"Fee-based" doesn't mean anything specific - it usually means the adviser will charge the fee AND may also be compensated to sell you products. Sometimes, it just means that the adviser has switched to a fee-only model, but still gets old commissions on products he sold back when he was a broker.

- Your adviser puts you in investments that are inexpensive and high performing. That is what you hire him for, right? It may not be fair to ask your adviser why she isn't beating the Standard & Poor's 500 index, up 24 percent this year, if you also own bonds and foreign stocks and real estate.

But look at the portion of your investments that your adviser has in a big company U.S. stock fund. Compare the annual return and fees (reported as "expense ratios") of that fund with an inexpensive index fund or exchange traded fund, like State Street's SP 500 ETF, with a year-to-date return of around 25 percent and an expense ratio of 0.09 percent.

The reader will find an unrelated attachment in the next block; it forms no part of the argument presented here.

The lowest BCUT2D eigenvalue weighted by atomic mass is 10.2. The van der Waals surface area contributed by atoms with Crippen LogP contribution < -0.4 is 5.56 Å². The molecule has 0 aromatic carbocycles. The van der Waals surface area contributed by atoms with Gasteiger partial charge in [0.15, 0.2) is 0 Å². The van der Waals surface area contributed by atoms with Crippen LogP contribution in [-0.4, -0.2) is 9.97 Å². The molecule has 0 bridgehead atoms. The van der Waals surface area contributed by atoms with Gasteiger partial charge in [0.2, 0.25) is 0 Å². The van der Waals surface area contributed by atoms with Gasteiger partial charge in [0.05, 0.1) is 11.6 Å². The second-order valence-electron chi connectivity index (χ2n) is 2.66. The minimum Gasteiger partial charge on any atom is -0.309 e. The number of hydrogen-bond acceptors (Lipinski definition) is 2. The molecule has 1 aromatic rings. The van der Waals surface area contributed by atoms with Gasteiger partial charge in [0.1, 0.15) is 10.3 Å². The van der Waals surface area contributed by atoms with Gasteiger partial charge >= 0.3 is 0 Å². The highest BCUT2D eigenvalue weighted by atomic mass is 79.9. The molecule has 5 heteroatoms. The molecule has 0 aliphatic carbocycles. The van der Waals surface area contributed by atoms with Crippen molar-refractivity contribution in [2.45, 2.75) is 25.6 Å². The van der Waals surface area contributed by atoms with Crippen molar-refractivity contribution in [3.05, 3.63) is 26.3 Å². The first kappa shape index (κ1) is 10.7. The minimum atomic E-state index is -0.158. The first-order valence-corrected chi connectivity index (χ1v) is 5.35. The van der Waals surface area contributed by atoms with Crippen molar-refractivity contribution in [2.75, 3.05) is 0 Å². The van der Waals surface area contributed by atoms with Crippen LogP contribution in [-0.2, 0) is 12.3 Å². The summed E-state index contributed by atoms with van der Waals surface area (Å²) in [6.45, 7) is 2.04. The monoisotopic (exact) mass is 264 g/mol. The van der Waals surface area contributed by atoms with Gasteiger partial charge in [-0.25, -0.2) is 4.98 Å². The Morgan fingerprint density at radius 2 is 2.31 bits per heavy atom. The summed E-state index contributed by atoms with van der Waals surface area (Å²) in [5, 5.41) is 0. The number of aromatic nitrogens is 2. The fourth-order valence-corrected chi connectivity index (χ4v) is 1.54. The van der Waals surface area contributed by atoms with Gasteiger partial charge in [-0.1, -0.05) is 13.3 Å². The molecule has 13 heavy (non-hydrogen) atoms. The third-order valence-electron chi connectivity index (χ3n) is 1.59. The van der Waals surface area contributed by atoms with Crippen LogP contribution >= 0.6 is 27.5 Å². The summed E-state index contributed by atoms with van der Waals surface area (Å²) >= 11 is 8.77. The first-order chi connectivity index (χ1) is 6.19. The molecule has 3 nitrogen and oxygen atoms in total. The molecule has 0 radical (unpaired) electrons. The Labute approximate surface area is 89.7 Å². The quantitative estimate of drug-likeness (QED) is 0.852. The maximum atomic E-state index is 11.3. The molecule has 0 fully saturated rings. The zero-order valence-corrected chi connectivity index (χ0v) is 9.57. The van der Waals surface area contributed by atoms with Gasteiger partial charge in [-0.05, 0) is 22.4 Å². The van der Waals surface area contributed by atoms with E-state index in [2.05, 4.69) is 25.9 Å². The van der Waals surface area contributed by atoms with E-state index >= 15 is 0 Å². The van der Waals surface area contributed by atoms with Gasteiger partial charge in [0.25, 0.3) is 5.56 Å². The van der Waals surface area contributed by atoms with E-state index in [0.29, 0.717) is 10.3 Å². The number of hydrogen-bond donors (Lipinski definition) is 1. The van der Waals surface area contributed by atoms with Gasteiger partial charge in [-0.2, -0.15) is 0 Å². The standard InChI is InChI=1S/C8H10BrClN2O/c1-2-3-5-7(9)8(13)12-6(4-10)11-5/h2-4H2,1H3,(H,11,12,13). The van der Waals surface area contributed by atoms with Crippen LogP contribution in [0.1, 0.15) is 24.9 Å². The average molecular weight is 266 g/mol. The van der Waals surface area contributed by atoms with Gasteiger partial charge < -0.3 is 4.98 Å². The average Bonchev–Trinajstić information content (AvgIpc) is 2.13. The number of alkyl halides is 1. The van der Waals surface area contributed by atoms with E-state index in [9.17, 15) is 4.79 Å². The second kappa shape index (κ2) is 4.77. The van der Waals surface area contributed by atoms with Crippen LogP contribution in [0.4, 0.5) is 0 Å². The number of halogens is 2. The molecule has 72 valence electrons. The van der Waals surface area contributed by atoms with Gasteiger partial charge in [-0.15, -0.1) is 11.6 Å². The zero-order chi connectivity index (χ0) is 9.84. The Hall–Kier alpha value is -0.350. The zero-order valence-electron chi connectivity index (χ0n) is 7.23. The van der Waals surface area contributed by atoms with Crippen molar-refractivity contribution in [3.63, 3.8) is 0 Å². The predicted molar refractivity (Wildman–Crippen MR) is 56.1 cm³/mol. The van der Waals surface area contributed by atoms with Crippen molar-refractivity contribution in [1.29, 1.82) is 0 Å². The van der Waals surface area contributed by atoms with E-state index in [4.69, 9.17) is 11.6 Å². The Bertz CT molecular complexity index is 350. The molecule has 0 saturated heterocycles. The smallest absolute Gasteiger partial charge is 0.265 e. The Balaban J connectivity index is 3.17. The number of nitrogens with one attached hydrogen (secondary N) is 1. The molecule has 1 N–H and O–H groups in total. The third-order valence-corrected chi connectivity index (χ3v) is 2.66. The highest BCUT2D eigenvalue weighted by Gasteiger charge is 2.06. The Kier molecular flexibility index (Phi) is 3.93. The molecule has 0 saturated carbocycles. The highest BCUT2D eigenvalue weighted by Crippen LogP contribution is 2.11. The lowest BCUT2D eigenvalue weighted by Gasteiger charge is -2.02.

Not every investment will be that cheap. But monitoring how your adviser treats this basic and broadly held category is a good way to observe how she treats your wallet generally.

- Your adviser offers you an investment strategy that makes sense in the context of your financial goals and in the context of your own personality. For instance, if you're the type of person who is afraid to take any risks, you can expect to earn less in your portfolio, and you can't blame your adviser for that.

- Your adviser knows your tax rate and your tax situation. Lots of investment decisions ride on your tax bracket. If your adviser hasn't asked this question, she isn't serving you as well as she could be.

- Your adviser keeps your money safe. Your money should be held at a bona fide brokerage firm insured by the Securities Investor Protection Corp. That way, you'll get statements that show you that your funds are tucked away safely. It's not a guarantee that your adviser will always beat the market, or that you won't lose money. But it is a guarantee that your adviser doesn't have your money stuffed in his suitcase.